Ah this is taking me back to my childhood when as kids we use to roam my mothers bean plants and pick off each luscious bean as it became rip and popped it and consumed it guiltily on sight. I love fresh green beans but have to say the extra effort to make your version seems entirely worth it.
How fresh and gorgeous does that look? You’re so lucky to have a garden of fresh veggies.
This post brings back such fond memories of both Jack and the beanstalk and the omelettes my mother would make with the fresh green beans from our garden. And I just saw your fairytale french beans on the front page of Serious Eats! :)
A big win for your green beans!
My but you are a most clever Spud! Loved everything about this post … every word, every picture, and the recipe. Brilliant!
Did I tell you how both my runner beans and my dwarf french beans got demolished by slugs this year? I still feel sad when I think of what might have been…
jenn: love ’em and especially love the fact that less than 10 minutes after picking them, you can have them cooked and ready to eat
Tangled Noodle: brilliant, I knew I was onto something with that theory; all I can say is that the cow has a lot to answer for!
OysterCulture: all the effort is indeed worth it, I’d even fell a few giants if I had to :)
Duo Dishes: yes, lucky indeed – wish I could pick fresh stuff like this all year round
Phyllis: yay for serious eats :) (and for your Mom’s omelettes with grean beans!)
Jenni: it was a bit Daily Spud vs. Goliath alright, but the little guy (well, gal) has got to win sometime :)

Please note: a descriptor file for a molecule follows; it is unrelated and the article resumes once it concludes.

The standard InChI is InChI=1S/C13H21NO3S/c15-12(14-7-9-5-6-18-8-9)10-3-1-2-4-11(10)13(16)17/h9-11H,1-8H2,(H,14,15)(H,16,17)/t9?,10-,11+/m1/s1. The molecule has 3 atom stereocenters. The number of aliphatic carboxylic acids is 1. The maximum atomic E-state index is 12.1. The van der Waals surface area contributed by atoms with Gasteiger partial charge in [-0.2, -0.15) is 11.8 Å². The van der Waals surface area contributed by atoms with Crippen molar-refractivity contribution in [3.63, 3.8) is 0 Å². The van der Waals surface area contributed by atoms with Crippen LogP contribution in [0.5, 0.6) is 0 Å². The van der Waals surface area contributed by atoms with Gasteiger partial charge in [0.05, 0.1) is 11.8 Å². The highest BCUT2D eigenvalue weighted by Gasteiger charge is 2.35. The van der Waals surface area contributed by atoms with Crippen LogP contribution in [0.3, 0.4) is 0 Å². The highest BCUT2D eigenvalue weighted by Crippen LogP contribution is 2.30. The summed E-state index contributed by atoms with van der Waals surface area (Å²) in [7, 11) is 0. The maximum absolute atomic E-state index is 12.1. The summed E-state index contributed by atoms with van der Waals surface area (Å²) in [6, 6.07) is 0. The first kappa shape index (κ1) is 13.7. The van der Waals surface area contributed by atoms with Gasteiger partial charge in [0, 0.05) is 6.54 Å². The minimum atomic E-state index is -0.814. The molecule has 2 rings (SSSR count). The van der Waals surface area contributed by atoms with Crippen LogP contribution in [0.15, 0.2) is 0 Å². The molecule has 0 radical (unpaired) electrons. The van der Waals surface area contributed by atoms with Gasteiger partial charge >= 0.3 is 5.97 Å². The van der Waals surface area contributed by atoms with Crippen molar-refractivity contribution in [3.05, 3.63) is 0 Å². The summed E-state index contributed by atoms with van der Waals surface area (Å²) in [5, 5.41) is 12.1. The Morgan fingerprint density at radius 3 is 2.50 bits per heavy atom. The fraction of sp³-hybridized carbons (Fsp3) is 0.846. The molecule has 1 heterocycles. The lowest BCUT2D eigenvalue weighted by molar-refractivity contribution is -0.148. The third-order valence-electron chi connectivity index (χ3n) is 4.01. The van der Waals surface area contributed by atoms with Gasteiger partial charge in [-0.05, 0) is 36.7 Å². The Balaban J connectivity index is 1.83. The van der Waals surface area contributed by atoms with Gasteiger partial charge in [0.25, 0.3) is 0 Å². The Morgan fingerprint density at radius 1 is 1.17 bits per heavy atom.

Diva: aw, gee, thank you, thank you and thank you!
mgh: oh no! skewering is too good for those slugs, I tell ya
What a great and simple way to highlight green beans. You’ve inspired me to plant them next year!
Only spud could talk about manure and recipes in the same post, and somehow make it seem delicious!
I love all beens & especially green & yellow beens!! I just love your last picture & this food is what I like ,….
I love your stories and your logic. I do have to agree with Sippity Sup too. I wasn’t affected at all by the mention of manure. Ha, ha! The green beans look great!
gaga: oh do if you can – I definitely want to grow them again myself
SippitySup: it’s a talent I guess!
Sophie: thanks – I’m a big bean fan so it’s great to be able to grow them for myself
Lori: I will have to remember to mention beans again the next time I want to talk about manure, lol
“bean and gone” tsk tsk. Just noticed that one now as I’m having a closer perusal looking for lovely things to do with these beautiful French beans!
Oh, and thanks a mill again! We had the courgette and onion in our dinner tonight, they were lovely.
Hey, Aoife, glad you’re enjoying the veg so far. As for the “bean and gone”, oh I thought about that one. Perhaps, like Jack, I am guilty of planting a bean in a place where none should be!
My website and marketing design team made me realize that Green was more than just a pretty face…okay, what I just said was that I never liked green until four years ago, when I asked Darrick why he was using so much green in my new wine site, and he said it was not only the top choice for getting attention…it was a healthy choice…call me crazy but magically I began to eat more dark green vegetables…
I would eat that beautiful bean if I had been around!
Chef E: green is a winner all the way, though, being Irish, I would say that, now, wouldn’t I? :)